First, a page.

path: root/drivers/Kconfig
diff options
authorRichard Purdie <rpurdie@rpsys.net>2006-03-31 02:31:03 -0800
committerLinus Torvalds <torvalds@g5.osdl.org>2006-03-31 12:18:56 -0800
commit75c1d31d9ea71025b73430c696b727e8aa15872d (patch)
tree7f63ad1a6e79467ceb04fd7113538156bc80cfd0 /drivers/Kconfig
parent7529c301165079d0f149d0e54724829e602f8fc0 (diff)
[PATCH] LED: class documentation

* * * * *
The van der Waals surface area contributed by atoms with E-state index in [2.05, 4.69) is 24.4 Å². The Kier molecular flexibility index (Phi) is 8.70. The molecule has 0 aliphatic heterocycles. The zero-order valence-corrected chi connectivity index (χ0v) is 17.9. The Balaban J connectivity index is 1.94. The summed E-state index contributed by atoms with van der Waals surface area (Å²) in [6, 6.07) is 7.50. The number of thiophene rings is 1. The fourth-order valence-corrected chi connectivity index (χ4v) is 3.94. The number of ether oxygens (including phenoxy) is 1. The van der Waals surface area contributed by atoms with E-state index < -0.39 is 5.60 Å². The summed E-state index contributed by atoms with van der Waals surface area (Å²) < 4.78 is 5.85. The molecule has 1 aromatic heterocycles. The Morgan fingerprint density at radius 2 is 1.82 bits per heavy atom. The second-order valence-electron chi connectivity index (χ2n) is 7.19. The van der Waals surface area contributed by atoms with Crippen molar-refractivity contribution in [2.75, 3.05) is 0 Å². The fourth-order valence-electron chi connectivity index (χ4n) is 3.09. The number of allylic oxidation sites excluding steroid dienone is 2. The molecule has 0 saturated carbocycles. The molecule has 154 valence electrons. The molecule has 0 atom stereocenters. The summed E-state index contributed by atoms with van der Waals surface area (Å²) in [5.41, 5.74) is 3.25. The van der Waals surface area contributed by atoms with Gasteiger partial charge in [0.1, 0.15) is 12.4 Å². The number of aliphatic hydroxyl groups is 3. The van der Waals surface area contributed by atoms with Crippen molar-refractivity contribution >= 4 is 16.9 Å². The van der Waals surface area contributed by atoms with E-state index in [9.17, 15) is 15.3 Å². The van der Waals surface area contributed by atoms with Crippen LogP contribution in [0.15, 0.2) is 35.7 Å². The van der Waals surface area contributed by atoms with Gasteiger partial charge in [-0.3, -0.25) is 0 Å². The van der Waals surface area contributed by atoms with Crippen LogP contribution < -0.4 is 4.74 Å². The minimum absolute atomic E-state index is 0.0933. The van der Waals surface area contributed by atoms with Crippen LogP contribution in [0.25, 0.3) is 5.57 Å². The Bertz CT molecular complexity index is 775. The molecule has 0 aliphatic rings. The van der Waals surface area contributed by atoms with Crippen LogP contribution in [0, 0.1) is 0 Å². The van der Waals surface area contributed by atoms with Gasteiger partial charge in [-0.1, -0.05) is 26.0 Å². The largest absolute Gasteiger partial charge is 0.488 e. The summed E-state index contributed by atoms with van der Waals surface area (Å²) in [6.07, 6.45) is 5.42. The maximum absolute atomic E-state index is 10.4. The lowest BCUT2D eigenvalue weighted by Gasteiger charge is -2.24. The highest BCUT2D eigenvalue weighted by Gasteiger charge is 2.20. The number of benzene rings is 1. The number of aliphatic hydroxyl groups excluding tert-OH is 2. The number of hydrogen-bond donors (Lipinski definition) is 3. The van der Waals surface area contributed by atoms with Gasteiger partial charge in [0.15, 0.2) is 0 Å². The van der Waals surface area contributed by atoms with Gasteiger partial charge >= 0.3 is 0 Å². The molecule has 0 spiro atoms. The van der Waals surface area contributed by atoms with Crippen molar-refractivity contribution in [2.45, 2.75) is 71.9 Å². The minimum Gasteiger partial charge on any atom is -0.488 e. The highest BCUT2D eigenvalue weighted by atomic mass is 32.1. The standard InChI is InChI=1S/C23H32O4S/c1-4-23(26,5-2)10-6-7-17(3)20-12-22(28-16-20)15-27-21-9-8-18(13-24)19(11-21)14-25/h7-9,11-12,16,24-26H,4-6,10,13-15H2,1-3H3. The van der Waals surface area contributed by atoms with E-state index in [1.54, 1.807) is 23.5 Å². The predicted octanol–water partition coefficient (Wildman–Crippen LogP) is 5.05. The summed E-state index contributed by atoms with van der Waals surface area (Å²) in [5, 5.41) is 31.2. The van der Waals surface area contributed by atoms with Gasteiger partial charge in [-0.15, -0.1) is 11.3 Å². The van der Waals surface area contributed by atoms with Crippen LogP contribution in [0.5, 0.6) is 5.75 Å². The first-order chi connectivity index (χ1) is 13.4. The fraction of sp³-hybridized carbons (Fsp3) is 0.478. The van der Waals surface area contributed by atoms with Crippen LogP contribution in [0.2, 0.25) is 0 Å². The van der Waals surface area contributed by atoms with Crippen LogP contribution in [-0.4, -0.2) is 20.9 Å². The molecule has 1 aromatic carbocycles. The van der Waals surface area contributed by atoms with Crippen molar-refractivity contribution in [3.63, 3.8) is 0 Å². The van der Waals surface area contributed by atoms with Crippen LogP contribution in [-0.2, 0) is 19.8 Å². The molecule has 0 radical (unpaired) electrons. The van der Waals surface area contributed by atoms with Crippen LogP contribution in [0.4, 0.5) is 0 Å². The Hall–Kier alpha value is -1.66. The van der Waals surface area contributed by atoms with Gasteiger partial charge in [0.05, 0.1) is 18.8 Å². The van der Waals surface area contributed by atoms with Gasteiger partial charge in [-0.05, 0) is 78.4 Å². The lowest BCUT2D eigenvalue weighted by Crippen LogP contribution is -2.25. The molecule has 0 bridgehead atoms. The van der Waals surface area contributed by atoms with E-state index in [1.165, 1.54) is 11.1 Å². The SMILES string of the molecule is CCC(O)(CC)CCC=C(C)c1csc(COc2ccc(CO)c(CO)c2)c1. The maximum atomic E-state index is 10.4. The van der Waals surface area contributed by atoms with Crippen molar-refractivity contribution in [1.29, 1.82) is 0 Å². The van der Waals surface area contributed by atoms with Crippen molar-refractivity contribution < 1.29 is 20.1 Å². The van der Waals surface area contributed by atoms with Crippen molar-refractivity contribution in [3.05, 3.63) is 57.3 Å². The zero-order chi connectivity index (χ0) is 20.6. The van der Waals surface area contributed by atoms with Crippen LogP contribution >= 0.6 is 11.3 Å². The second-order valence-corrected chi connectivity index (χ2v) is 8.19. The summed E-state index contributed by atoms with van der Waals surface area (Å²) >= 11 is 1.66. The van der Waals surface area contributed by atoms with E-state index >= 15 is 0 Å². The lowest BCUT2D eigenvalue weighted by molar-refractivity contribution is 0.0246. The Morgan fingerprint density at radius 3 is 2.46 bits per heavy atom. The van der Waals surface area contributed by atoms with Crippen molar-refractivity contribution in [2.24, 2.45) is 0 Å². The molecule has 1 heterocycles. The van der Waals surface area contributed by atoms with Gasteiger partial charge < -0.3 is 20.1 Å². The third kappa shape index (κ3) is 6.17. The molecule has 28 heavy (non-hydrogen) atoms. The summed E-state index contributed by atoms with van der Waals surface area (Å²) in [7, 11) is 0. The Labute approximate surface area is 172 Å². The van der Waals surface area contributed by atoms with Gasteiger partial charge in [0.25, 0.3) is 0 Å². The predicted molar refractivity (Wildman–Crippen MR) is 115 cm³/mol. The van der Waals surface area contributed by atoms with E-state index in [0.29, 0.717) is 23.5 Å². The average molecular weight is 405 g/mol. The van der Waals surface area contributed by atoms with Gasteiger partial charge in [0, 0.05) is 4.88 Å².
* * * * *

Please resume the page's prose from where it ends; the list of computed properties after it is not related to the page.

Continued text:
The LED class/subsystem takes John Lenz's work and extends and alters it to give what I think should be a fairly universal LED implementation. The series consists of several logical units: * LED Core + Class implementation * LED Trigger Core implementation * LED timer trigger (example of a complex trigger) * LED device drivers for corgi, spitz and tosa Zaurus models * LED device driver for locomo LEDs * LED device driver for ARM ixp4xx LEDs * Zaurus charging LED trigger * IDE disk activity LED trigger * NAND MTD activity LED trigger Why? ==== LEDs are really simple devices usually amounting to a GPIO that can be turned on and off so why do we need all this code? On handheld or embedded devices they're an important part of an often limited user interface. Both users and developers want to be able to control and configure what the LED does and the number of different things they'd potentially want the LED to show is large. A subsystem is needed to try and provide all this different functionality in an architecture independent, simple but complete, generic and scalable manner. The alternative is for everyone to implement just what they need hidden away in different corners of the kernel source tree and to provide an inconsistent interface to userspace. Other Implementations ===================== I'm aware of the existing arm led implementation. Currently the new subsystem and the arm code can coexist quite happily. Its up to the arm community to decide whether this new interface is acceptable to them. As far as I can see, the new interface can do everything the existing arm implementation can with the advantage that the new code is architecture independent and much more generic, configurable and scalable. I'm prepared to make the conversion to the LED subsystem (or assist with it) if appropriate. Implementation Details ====================== I've stripped a lot of code out of John's original LED class. Colours were removed as LED colour is now part of the device name. Multiple colours are to be handled as multiple led devices. This means you get full control over each colour. I also removed the LED hardware timer code as the generic timer isn't going to add much overhead and is just as useful. I also decided to have the LED core track the current LED status (to ease suspend/resume handling) removing the need for brightness_get implementations in the LED drivers. An underlying design philosophy is simplicity. The aim is to keep a small amount of code giving as much functionality as possible. The major new idea is the led "trigger". A trigger is a source of led events. Triggers can either be simple or complex. A simple trigger isn't configurable and is designed to slot into existing subsystems with minimal additional code. Examples are the ide-disk, nand-disk and zaurus-charging triggers. With leds disabled, the code optimises away. Examples are nand-disk and ide-disk. Complex triggers whilst available to all LEDs have LED specific parameters and work on a per LED basis. The timer trigger is an example. You can change triggers in a similar manner to the way an IO scheduler is chosen (via /sys/class/leds/somedevice/trigger). So far there are only a handful of examples but it should easy to add further LED triggers without too much interference into other subsystems. Known Issues ============ The LED Trigger core cannot be a module as the simple trigger functions would cause nightmare dependency issues. I see this as a minor issue compared to the benefits the simple trigger functionality brings. The rest of the LED subsystem can be modular. Some leds can be programmed to flash in hardware. As this isn't a generic LED device property, I think this should be exported as a device specific sysfs attribute rather than part of the class if this functionality is required (eg. to keep the led flashing whilst the device is suspended). Future Development ================== At the moment, a trigger can't be created specifically for a single LED. There are a number of cases where a trigger might only be mappable to a particular LED. The addition of triggers provided by the LED driver should cover this option and be possible to add without breaking the current interface. A CPU activity trigger similar to that found in the arm led implementation should be trivial to add. This patch: Add some brief documentation of the design decisions behind the LED class and how it appears to users. Signed-off-by: Richard Purdie <rpurdie@rpsys.net> Cc: Russell King <rmk@arm.linux.org.uk> Signed-off-by: Andrew Morton <akpm@osdl.org> Signed-off-by: Linus Torvalds <torvalds@osdl.org>
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